Giorgi Melitonovitch Balanchivadze was born into an artistic family of Georgian Russians in 1904, yet he is best known as the ‘father of American ballet’ because, as George Balanchine, he created the New York City Ballet and towered over mid-century choreography. Indeed, he is now regarded as one of the greatest artists of the twentieth century, his name inextricably linked with the modernisation of classical grammar and with the notion of musicality in dance.
Even now, thirty two years after his passing, his flair continues to inspire and influence. No surprise then that this Manhattan giant will be the centre piece of the West Australian Ballet’s upcoming season, Embraceable You.
Indeed, principal dancer and choreographer Jayne Smeulders is nothing short of ecstatic to be involved in an evening of ‘Mr B’. “He’s one of the most inspiring choreographers ever. I’m greatly influenced by him. His musicality, and the way he uses the music, I find phenomenal. You can see the music through the dance. It’s like the dancers are actually singing the music through their bodies.”
Balanchine’s innovation was to divest ballet of its attachment to fairy tales and courtly drama, insisting instead that music rather than narrative sit at the core of dance practise. “When I’m choreographing I remember that,” Smeulders reveals, “and I listen really hard to the music over and over to try and get the right steps to fit the music.”
Although born in the capital of Russian ballet, St Petersburg, Mr B refreshed the language and shifted the emphasis, no doubt influenced by the modernist verve of America in the 30s.
“Yes, we’re human beings dancing. We’re not playing a character or becoming a role, we’re just dancing to the music,” Smeulders explains. “I think he really identified and felt much more comfortable in America and really fitted with the culture and with Broadway.”
As part of Embraceable You the WA Ballet will be presenting three of Balanchine’s works: Concerto Barocco, Tchaikovsky Pas De Deux and his Gershwin scored masterpiece Who Cares?, which comes complete with classics like It’s Wonderful, I Got Rhythm and Lady Be Good.
“It’s one the best ballets ever made,” Smeulders raves. “It’s so beautiful to dance and to watch and the music is phenomenal. To hear the orchestra playing that music; you just can’t beat it really.”
Even though WAB’s Artistic Director Aurélien Scannella was recently in New York judging an international ballet competition and auditioning dancers, this was not the impetus for Embraceable You. According to Jayne Smeulders the truth is much closer to home. “Every dancer wants to dance Balanchine works but we’ve never really done much of it here. It’s very technically challenging for the dancers but it’s also very enjoyable. So yeah, I guess it’s just as simple as giving the dancers the opportunity to dance Balanchine works. Also, audiences love it.”
For Smeulders though the programme has an extra dimension. Her own work, the Balanchine inspired Tarantella will be the fourth item on the bill. “It’s really a showcase piece. It’s about fast footwork and technique, virtuosity and big jumps and lots of turns. The dancers have to be strong, fit and fiery. No meek waifs. Very much like what Balanchine liked to see from dancers.”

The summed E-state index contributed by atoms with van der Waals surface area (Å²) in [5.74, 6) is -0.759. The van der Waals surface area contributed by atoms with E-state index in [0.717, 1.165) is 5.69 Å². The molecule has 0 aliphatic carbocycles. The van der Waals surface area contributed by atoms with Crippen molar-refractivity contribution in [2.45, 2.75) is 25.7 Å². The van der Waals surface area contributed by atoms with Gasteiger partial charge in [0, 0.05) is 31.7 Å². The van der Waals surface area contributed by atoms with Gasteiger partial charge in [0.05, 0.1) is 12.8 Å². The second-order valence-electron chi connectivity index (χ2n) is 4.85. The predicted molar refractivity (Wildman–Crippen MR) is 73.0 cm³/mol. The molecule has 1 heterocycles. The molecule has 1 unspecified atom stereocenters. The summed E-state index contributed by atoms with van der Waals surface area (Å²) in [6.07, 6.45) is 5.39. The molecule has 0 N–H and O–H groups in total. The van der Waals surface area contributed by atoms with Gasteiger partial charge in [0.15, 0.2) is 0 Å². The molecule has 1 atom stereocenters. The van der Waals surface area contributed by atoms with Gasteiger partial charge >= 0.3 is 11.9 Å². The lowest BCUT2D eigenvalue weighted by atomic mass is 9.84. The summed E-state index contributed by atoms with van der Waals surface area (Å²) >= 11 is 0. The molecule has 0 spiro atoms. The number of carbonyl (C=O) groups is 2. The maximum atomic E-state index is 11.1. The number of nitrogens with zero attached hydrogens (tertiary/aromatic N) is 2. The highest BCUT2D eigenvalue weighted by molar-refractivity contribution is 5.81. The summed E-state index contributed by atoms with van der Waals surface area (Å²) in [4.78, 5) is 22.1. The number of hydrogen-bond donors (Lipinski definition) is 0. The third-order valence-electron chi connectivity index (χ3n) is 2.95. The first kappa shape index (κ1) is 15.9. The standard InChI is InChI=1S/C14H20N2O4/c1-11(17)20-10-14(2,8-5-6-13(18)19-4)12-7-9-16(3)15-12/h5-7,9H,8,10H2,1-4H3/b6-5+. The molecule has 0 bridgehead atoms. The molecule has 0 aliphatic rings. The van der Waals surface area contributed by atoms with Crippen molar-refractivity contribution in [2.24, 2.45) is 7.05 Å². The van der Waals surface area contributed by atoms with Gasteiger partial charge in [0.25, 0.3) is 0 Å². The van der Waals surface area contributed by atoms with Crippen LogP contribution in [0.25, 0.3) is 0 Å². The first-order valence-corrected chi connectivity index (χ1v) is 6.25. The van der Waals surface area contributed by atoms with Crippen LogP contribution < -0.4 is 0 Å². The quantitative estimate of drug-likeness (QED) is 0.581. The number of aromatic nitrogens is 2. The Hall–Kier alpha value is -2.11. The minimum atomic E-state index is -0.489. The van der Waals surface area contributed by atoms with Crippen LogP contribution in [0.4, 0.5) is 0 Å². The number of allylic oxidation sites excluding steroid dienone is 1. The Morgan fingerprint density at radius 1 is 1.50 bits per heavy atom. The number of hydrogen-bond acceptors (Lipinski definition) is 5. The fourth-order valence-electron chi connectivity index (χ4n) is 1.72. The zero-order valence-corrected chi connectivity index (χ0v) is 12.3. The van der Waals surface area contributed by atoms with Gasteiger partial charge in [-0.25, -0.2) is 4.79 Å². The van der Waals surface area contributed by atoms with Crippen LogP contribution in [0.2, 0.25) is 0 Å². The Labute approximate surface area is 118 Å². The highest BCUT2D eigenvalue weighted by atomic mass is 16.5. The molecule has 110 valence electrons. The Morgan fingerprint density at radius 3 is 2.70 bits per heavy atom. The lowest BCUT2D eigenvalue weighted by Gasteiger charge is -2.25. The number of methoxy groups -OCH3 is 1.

The key challenge here is clearly one of differentiation and integration; in other words, different enough but still fitting into the programme. This task was made all the more difficult by the fact that Mr B once created his own tarantella. While admitting this was an issue, Smeulders was able to pick her way through the maze. “I’ve seen his work before but I didn’t want to go back and watch it because I didn’t want to be thinking of those steps when I was creating my own,” she elaborates. “His tarantella is a little bit quirkier than mine, whereas mine is a little bit more traditional in terms of a tarantella. His was one couple; mine has two ladies and two men.”
Also challenging for the company is the fact that they will perform to live accompaniment in the form of the West Australian Symphony Orchestra. Unlike dancing to tape, working with live music requires extra attention to timing. As Smeulders describes it, “You never know what tempo you’re going to get. It might be faster one night, or slower; and that’s why we rehearse with a pianist because it’s also live and we don’t get used to one speed.”
For Perth ballet fans fronting up to His Majesty’s for Embraceable You it means a fresh take every night. However, the Balanchine magic is assured. “Clean lines and entertainment,” Smeulders declares. “The Gershwin music helps too. When the curtain goes up and they’re playing Strike Up The Band you can’t help but jig along, can you?”
Embraceable You will run from May 15-30 at His Majesty’s Theatre, Perth. For info and tickets visit www.waballet.com.au/whats-on/embraceable-you.
By Paul Ransom of Dance Informa.
Photo source: WABallet.com